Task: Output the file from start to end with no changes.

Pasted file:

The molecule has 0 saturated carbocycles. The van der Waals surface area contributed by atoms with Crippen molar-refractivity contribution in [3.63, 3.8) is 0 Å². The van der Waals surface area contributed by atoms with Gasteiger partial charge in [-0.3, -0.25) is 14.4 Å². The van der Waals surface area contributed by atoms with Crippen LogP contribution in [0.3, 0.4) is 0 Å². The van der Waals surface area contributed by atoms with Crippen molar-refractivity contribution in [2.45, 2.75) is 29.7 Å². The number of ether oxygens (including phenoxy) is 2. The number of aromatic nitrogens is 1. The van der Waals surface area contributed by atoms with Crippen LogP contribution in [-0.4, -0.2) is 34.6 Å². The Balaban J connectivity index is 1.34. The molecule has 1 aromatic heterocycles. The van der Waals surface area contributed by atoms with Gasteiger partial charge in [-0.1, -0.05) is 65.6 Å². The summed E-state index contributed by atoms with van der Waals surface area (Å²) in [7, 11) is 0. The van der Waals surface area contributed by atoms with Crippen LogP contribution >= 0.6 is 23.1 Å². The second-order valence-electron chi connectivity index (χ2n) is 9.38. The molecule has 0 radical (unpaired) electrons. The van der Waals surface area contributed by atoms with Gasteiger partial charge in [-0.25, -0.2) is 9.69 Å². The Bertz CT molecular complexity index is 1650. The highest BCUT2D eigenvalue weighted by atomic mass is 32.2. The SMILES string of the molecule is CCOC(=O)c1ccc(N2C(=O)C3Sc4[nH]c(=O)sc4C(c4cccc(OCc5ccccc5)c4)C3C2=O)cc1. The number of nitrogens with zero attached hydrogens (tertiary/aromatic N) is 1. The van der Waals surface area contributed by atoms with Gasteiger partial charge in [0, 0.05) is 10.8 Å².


The molecule has 0 saturated carbocycles. The van der Waals surface area contributed by atoms with Crippen molar-refractivity contribution in [3.63, 3.8) is 0 Å². The van der Waals surface area contributed by atoms with Gasteiger partial charge in [-0.3, -0.25) is 14.4 Å². The van der Waals surface area contributed by atoms with Crippen LogP contribution in [0.3, 0.4) is 0 Å². The van der Waals surface area contributed by atoms with Crippen molar-refractivity contribution in [2.45, 2.75) is 29.7 Å². The number of ether oxygens (including phenoxy) is 2. The number of aromatic nitrogens is 1. The van der Waals surface area contributed by atoms with Crippen LogP contribution in [-0.4, -0.2) is 34.6 Å². The Balaban J connectivity index is 1.34. The molecule has 1 aromatic heterocycles. The van der Waals surface area contributed by atoms with Gasteiger partial charge in [-0.1, -0.05) is 65.6 Å². The summed E-state index contributed by atoms with van der Waals surface area (Å²) in [7, 11) is 0. The van der Waals surface area contributed by atoms with Crippen LogP contribution >= 0.6 is 23.1 Å². The second-order valence-electron chi connectivity index (χ2n) is 9.38. The molecule has 0 radical (unpaired) electrons. The van der Waals surface area contributed by atoms with Gasteiger partial charge in [-0.25, -0.2) is 9.69 Å². The Bertz CT molecular complexity index is 1650. The highest BCUT2D eigenvalue weighted by atomic mass is 32.2. The SMILES string of the molecule is CCOC(=O)c1ccc(N2C(=O)C3Sc4[nH]c(=O)sc4C(c4cccc(OCc5ccccc5)c4)C3C2=O)cc1. The number of nitrogens with zero attached hydrogens (tertiary/aromatic N) is 1. The van der Waals surface area contributed by atoms with Gasteiger partial charge in [0, 0.05) is 10.8 Å².